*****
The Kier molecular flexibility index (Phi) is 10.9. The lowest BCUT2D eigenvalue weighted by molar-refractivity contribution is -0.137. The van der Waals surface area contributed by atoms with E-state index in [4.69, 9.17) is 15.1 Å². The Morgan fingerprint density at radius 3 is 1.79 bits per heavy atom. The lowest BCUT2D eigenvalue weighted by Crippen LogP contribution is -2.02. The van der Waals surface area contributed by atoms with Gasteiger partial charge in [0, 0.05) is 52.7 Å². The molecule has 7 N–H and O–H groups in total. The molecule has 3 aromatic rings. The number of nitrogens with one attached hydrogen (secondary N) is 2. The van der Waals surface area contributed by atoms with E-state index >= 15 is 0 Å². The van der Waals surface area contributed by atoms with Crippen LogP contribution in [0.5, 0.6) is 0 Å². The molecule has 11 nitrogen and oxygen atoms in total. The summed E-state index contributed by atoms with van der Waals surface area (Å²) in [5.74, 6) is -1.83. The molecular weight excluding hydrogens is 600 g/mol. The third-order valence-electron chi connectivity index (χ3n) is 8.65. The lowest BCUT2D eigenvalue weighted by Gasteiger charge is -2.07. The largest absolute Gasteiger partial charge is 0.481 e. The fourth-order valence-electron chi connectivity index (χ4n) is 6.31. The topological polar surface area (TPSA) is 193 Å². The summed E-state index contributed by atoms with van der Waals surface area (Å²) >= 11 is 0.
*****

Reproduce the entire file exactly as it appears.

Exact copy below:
The Kier molecular flexibility index (Phi) is 10.9. The lowest BCUT2D eigenvalue weighted by molar-refractivity contribution is -0.137. The van der Waals surface area contributed by atoms with E-state index in [4.69, 9.17) is 15.1 Å². The Morgan fingerprint density at radius 3 is 1.79 bits per heavy atom. The lowest BCUT2D eigenvalue weighted by Crippen LogP contribution is -2.02. The van der Waals surface area contributed by atoms with Gasteiger partial charge in [0, 0.05) is 52.7 Å². The molecule has 7 N–H and O–H groups in total. The molecule has 3 aromatic rings. The number of nitrogens with one attached hydrogen (secondary N) is 2. The van der Waals surface area contributed by atoms with E-state index >= 15 is 0 Å². The van der Waals surface area contributed by atoms with Crippen LogP contribution in [0.5, 0.6) is 0 Å². The molecule has 11 nitrogen and oxygen atoms in total. The summed E-state index contributed by atoms with van der Waals surface area (Å²) in [5.74, 6) is -1.83. The molecular weight excluding hydrogens is 600 g/mol. The third-order valence-electron chi connectivity index (χ3n) is 8.65. The lowest BCUT2D eigenvalue weighted by Gasteiger charge is -2.07. The largest absolute Gasteiger partial charge is 0.481 e. The fourth-order valence-electron chi connectivity index (χ4n) is 6.31. The topological polar surface area (TPSA) is 193 Å². The summed E-state index contributed by atoms with van der Waals surface area (Å²) >= 11 is 0.